In recent years, companies involved in CFTC investigations often face parallel investigations conducted by the U.S. Department of Justice (DOJ), SEC, Federal Energy Regulatory Commission (FERC), and foreign regulators. The Derivatives Group routinely handles multi-faceted, parallel investigations—working closely with the Firm’s White Collar Defense, Securities Enforcement, and Energy Regulation and Litigation Groups. We staff these matters with cross-disciplinary teams that not only bring a keen understanding of exchange-traded and OTC derivatives and physical commodity products, but also have decades of experience working in high-level positions for regulators and law enforcement agencies such as the CFTC, DOJ, SEC, FERC, and the UK’s Financial Conduct Authority (FCA). The Firm’s global presence enables us to provide clients with cross-border teams that seamlessly coordinate in responding to multi-national investigations.


CFTC enforcement actions often spawn class actions and stand-alone private actions brought under the CEA. When it comes to private litigation arising from alleged violations of the CEA and related theories, the depth and breadth of our derivatives litigators’ expertise ensures that every case—from complex class actions to stand-alone matters and parallel proceedings—is approached with a comprehensive strategy from the outset that draws upon our team’s strengths across multiple practice areas. We are able to leverage our team’s wide-ranging skills to custom tailor a defense for any situation. Our award-winning Class Actions, Appellate and Constitutional Law, Antitrust, Administrative Law and Regulatory, Energy Litigation, and Securities Litigation Groups regularly work together to craft a multi-disciplinary approach that anticipates issues early and best positions our clients for success. These synergies make our team especially effective in defending cases involving alleged manipulation of commodities markets, and, in particular, highly complex cases where plaintiffs allege manipulation of the prices of exchange-traded and over-the-counter derivatives and other complex financial instruments.

We have achieved numerous significant victories for clients in private CEA cases, including, for example, a full dismissal of claims against our client, a large investment bank, in the high-profile class actions alleging manipulation of the gold, silver, platinum, and palladium financial benchmarks, and the dismissal of multiple CEA claims and the rejection of certification in the sprawling class actions alleging manipulation of LIBOR and other international interest rate benchmarks. We similarly twice defeated CEA and antitrust actions against another client, a major transnational energy company, alleging manipulation of natural gas trading prices.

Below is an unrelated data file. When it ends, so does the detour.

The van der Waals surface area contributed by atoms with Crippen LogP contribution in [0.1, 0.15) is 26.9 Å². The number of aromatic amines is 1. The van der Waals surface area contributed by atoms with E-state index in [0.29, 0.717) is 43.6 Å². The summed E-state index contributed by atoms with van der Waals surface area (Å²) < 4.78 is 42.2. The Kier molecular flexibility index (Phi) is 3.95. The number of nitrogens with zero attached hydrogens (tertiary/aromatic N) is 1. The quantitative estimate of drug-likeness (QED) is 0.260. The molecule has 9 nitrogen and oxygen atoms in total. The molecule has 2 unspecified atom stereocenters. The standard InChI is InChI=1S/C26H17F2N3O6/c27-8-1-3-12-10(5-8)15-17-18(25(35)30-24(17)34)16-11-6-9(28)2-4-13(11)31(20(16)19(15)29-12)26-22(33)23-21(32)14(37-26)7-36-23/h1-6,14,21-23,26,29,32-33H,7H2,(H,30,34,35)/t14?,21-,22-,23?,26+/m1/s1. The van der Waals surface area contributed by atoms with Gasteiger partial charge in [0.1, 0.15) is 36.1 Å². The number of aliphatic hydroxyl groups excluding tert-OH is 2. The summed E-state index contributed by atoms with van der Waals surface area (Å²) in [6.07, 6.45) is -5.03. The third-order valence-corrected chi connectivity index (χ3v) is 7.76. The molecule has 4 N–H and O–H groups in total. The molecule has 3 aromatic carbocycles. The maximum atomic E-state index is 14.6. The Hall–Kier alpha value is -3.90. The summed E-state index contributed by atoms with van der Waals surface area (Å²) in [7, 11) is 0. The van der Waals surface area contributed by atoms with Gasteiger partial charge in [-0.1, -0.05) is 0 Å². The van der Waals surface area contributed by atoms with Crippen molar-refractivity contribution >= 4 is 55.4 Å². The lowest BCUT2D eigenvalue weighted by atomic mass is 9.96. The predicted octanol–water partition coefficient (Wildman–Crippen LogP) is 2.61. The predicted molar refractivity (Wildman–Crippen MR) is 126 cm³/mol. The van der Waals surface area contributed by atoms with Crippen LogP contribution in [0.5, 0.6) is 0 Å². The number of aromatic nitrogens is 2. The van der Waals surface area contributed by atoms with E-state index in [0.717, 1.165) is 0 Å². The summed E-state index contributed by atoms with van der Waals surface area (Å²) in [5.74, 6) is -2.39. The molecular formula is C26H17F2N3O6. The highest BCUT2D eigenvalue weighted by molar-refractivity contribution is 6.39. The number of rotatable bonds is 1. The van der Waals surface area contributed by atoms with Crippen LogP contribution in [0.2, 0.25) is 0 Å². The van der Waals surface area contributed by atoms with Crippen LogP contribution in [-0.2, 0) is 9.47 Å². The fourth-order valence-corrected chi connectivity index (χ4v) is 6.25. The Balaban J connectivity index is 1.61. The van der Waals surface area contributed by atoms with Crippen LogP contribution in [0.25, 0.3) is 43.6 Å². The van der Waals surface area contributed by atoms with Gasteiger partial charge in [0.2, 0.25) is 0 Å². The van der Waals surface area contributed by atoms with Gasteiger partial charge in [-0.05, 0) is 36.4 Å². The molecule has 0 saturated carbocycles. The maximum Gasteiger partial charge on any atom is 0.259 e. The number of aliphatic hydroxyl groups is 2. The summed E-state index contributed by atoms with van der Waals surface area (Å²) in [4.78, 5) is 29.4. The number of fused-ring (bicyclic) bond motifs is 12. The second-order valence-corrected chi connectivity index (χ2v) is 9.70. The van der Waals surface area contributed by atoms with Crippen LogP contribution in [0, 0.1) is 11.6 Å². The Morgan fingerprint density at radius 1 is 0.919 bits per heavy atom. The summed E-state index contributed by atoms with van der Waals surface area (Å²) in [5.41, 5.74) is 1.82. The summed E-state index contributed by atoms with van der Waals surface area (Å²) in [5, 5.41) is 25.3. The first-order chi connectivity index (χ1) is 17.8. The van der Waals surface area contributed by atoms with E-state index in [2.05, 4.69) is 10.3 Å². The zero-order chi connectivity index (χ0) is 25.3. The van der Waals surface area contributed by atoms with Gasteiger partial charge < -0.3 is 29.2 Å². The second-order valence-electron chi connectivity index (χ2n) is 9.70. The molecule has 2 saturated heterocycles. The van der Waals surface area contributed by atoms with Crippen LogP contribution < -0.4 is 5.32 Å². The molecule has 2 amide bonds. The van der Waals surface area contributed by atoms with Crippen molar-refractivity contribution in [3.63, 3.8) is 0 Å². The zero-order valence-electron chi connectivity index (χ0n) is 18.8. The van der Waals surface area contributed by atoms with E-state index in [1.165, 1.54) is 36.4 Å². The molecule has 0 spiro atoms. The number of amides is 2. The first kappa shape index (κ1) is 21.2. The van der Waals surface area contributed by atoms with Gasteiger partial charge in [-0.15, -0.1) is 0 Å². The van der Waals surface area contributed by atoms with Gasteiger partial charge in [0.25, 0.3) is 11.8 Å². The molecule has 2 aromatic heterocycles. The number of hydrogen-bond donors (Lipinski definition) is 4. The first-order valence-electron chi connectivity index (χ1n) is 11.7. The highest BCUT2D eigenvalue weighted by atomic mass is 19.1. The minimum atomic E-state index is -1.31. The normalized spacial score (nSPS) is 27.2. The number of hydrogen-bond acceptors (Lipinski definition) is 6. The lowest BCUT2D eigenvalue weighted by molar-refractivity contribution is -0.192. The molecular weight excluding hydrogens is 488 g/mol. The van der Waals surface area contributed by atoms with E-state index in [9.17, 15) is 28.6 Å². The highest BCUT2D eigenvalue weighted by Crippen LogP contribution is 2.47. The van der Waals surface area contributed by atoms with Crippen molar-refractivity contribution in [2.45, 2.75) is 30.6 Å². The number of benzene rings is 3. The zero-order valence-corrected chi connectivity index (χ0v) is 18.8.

Derivatives, Legislative and Regulatory Weekly Update (February 23, 2024)

-February 23, 2024

Derivatives, Legislative and Regulatory Weekly Update (February 16, 2024)

-February 16, 2024

Derivatives, Legislative and Regulatory Weekly Update (February 9, 2024)

-February 9, 2024

Derivatives, Legislative and Regulatory Weekly Update (February 2, 2024)

-February 2, 2024

Derivatives, Legislative and Regulatory Weekly Update (January 26, 2024)

-January 26, 2024

Derivatives, Legislative and Regulatory Weekly Update (January 19, 2024)

-January 19, 2024

Derivatives, Legislative and Regulatory Weekly Update (January 12, 2024)

-January 12, 2024

CFTC Issues Proposed Guidance Regarding the Listing of Voluntary Carbon Credit Derivative Contracts

-December 21, 2023

Carbon Markets Update – Q3 2023

-October 24, 2023

SEC Adopts Significant Amendments to Beneficial Ownership Reporting Requirements and Provides Guidance on Derivatives Reporting and Group Formation Matters

-October 13, 2023

Federal Banking Agencies Issue Basel III Endgame Package of Reforms

-August 3, 2023

Carbon Markets Update – Q2 2023

-July 28, 2023

EMIR 3 – European Parliament’s Proposed Amendments

-July 25, 2023

Webcast: Carbon Markets and the Voluntary Market

-June 8, 2023

Carbon Markets Update – Q1 2023

-April 4, 2023

Webcast: What’s Next: Spoofing and Manipulation in Commodities and Derivatives Markets

-December 9, 2021

Digital Asset Developments: U.S. Commodity Futures Trading Commission Asserts That Tether Is a Commodity

-October 20, 2021

The U.S. Comptroller of the Currency Nominee and Her Writings: What They Mean for Banks and Fintechs

-September 27, 2021

New York Adopts LIBOR Legislation

-April 8, 2021

The End Is Near: LIBOR Cessation Dates Formally Announced

-March 9, 2021

Cryptocurrency Developments: Office of Foreign Assets Control’s Recent Enforcement Cases Against Digital Asset Firms

-February 24, 2021

The Biden Administration: New Priorities in the Banking, Fintech and Derivatives Sectors

-February 16, 2021

Virtual Currency/Fintech Update: OCC Approves Anchorage Trust’s Charter Conversion and Expands the General Fiduciary Powers of National Banks

-January 25, 2021

What the CFTC’s Settlement with Vitol Inc. Portends about Enforcement Trends

-January 20, 2021

Proposal to Publish LIBOR Beyond 2021

-December 1, 2020

CFTC Division of Enforcement Issues New Guidance Regarding the Recognition of Cooperation, Self-Reporting, and Remediation in Enforcement Orders

-November 30, 2020

European Market Infrastructure Regulation for Derivatives End-Users – A Shift in Responsibility for Reporting

-June 12, 2020

CFTC Issues Proposed Rule on Speculative Position Limits on Derivatives

-March 2, 2020

CFTC Divisions Release No-Action Relief Related to LIBOR Transition: Summary and Analysis

-January 14, 2020

Brexit – Reporting of Derivatives under EMIR

-December 10, 2019

Treasury Releases Guidance on the Transition from LIBOR to Other Reference Rates

-October 15, 2019

Dodd-Frank 2.0: U.S. Agencies Revise the Volcker Rule on Proprietary Trading

-September 9, 2019

EMIR Refit Enters into Force on June 17, 2019 – Impacts and Action Items for End-Users

-June 5, 2019

Impact of CFTC’s Proposed Amendments to Swap Data Reporting Requirements on Reporting and Non-Reporting Counterparties

-May 16, 2019

Derivatives End-User’s Guide to the QFC Resolution Stay Requirements

-December 7, 2018

Financing Arrangements and Documentation: Considerations Ahead of Brexit

-October 11, 2018

The Commodities Activities of Banks: Comments on the Federal Reserve’s Notice of Proposed Rulemaking Reveal Key Concerns and Divides

-April 28, 2017